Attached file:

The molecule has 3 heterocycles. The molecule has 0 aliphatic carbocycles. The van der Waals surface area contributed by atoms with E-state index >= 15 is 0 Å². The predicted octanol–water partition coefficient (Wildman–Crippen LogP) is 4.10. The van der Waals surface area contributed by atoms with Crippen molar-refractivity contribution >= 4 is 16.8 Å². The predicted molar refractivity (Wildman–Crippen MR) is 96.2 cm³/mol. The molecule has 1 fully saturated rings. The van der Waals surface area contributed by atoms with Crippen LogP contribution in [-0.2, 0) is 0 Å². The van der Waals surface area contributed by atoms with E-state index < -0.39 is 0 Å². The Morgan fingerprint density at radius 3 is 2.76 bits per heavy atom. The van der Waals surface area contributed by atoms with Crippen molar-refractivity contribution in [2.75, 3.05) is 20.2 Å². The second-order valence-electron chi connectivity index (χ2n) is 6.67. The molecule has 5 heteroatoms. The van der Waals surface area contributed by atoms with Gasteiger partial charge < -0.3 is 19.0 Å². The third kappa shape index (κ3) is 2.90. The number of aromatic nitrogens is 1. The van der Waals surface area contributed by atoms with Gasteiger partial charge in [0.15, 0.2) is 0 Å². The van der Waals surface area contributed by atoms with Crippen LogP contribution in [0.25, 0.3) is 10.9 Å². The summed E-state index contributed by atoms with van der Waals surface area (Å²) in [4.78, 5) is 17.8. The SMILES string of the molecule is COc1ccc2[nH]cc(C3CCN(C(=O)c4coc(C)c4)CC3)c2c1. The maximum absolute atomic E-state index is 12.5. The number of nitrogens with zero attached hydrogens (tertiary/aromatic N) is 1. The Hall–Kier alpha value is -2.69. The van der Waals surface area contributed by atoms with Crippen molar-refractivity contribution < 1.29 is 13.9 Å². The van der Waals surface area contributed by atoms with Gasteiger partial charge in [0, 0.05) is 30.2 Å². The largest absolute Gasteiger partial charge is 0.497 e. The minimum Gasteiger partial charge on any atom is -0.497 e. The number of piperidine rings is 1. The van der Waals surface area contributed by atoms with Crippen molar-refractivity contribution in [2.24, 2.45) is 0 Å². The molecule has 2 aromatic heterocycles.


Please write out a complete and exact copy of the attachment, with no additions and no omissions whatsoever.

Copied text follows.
The molecule has 3 heterocycles. The molecule has 0 aliphatic carbocycles. The van der Waals surface area contributed by atoms with E-state index >= 15 is 0 Å². The predicted octanol–water partition coefficient (Wildman–Crippen LogP) is 4.10. The van der Waals surface area contributed by atoms with Crippen molar-refractivity contribution >= 4 is 16.8 Å². The predicted molar refractivity (Wildman–Crippen MR) is 96.2 cm³/mol. The molecule has 1 fully saturated rings. The van der Waals surface area contributed by atoms with Crippen LogP contribution in [-0.2, 0) is 0 Å². The van der Waals surface area contributed by atoms with E-state index < -0.39 is 0 Å². The Morgan fingerprint density at radius 3 is 2.76 bits per heavy atom. The van der Waals surface area contributed by atoms with Crippen molar-refractivity contribution in [2.75, 3.05) is 20.2 Å². The second-order valence-electron chi connectivity index (χ2n) is 6.67. The molecule has 5 heteroatoms. The van der Waals surface area contributed by atoms with Gasteiger partial charge < -0.3 is 19.0 Å². The third kappa shape index (κ3) is 2.90. The number of aromatic nitrogens is 1. The van der Waals surface area contributed by atoms with Gasteiger partial charge in [0.15, 0.2) is 0 Å². The van der Waals surface area contributed by atoms with Crippen LogP contribution in [0.25, 0.3) is 10.9 Å². The summed E-state index contributed by atoms with van der Waals surface area (Å²) in [4.78, 5) is 17.8. The SMILES string of the molecule is COc1ccc2[nH]cc(C3CCN(C(=O)c4coc(C)c4)CC3)c2c1. The maximum absolute atomic E-state index is 12.5. The number of nitrogens with zero attached hydrogens (tertiary/aromatic N) is 1. The Hall–Kier alpha value is -2.69. The van der Waals surface area contributed by atoms with Crippen molar-refractivity contribution < 1.29 is 13.9 Å². The van der Waals surface area contributed by atoms with Gasteiger partial charge in [0, 0.05) is 30.2 Å². The largest absolute Gasteiger partial charge is 0.497 e. The minimum Gasteiger partial charge on any atom is -0.497 e. The number of piperidine rings is 1. The van der Waals surface area contributed by atoms with Crippen molar-refractivity contribution in [2.24, 2.45) is 0 Å². The molecule has 2 aromatic heterocycles.